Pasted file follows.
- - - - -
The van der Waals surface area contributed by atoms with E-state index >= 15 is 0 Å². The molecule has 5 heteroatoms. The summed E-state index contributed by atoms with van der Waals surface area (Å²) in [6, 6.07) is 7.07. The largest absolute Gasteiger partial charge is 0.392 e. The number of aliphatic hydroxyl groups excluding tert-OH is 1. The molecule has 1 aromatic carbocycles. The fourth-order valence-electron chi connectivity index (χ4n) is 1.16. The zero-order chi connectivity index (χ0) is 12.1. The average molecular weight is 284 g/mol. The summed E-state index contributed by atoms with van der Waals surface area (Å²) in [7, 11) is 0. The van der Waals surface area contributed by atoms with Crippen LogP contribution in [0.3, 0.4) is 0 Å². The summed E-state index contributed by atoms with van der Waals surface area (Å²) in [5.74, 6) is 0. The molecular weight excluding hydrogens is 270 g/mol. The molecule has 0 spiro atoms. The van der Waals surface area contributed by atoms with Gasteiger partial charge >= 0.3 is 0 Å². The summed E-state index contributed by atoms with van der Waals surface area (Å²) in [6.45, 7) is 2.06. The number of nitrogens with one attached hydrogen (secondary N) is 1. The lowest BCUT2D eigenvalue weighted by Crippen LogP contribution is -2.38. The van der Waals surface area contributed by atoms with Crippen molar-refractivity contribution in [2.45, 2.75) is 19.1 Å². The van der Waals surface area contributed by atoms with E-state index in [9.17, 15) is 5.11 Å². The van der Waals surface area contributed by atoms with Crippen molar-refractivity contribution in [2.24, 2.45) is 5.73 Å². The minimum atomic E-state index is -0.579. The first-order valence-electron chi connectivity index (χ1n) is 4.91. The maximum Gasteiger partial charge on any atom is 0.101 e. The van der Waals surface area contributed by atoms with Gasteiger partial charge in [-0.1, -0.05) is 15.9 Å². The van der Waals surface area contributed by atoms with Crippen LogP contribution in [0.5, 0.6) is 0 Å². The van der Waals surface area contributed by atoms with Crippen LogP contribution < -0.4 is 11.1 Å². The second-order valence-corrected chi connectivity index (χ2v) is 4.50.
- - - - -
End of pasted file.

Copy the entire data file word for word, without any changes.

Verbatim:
The van der Waals surface area contributed by atoms with E-state index >= 15 is 0 Å². The molecule has 5 heteroatoms. The summed E-state index contributed by atoms with van der Waals surface area (Å²) in [6, 6.07) is 7.07. The largest absolute Gasteiger partial charge is 0.392 e. The number of aliphatic hydroxyl groups excluding tert-OH is 1. The molecule has 1 aromatic carbocycles. The fourth-order valence-electron chi connectivity index (χ4n) is 1.16. The zero-order chi connectivity index (χ0) is 12.1. The average molecular weight is 284 g/mol. The summed E-state index contributed by atoms with van der Waals surface area (Å²) in [7, 11) is 0. The van der Waals surface area contributed by atoms with Crippen LogP contribution in [0.3, 0.4) is 0 Å². The summed E-state index contributed by atoms with van der Waals surface area (Å²) in [5.74, 6) is 0. The molecular weight excluding hydrogens is 270 g/mol. The molecule has 0 spiro atoms. The van der Waals surface area contributed by atoms with Gasteiger partial charge >= 0.3 is 0 Å². The summed E-state index contributed by atoms with van der Waals surface area (Å²) in [6.45, 7) is 2.06. The number of nitrogens with one attached hydrogen (secondary N) is 1. The lowest BCUT2D eigenvalue weighted by Crippen LogP contribution is -2.38. The van der Waals surface area contributed by atoms with Crippen molar-refractivity contribution in [2.45, 2.75) is 19.1 Å². The van der Waals surface area contributed by atoms with E-state index in [9.17, 15) is 5.11 Å². The van der Waals surface area contributed by atoms with Crippen molar-refractivity contribution in [2.24, 2.45) is 5.73 Å². The minimum atomic E-state index is -0.579. The first-order valence-electron chi connectivity index (χ1n) is 4.91. The maximum Gasteiger partial charge on any atom is 0.101 e. The van der Waals surface area contributed by atoms with Gasteiger partial charge in [-0.1, -0.05) is 15.9 Å². The van der Waals surface area contributed by atoms with Crippen LogP contribution in [0.5, 0.6) is 0 Å². The van der Waals surface area contributed by atoms with Crippen LogP contribution < -0.4 is 11.1 Å². The second-order valence-corrected chi connectivity index (χ2v) is 4.50.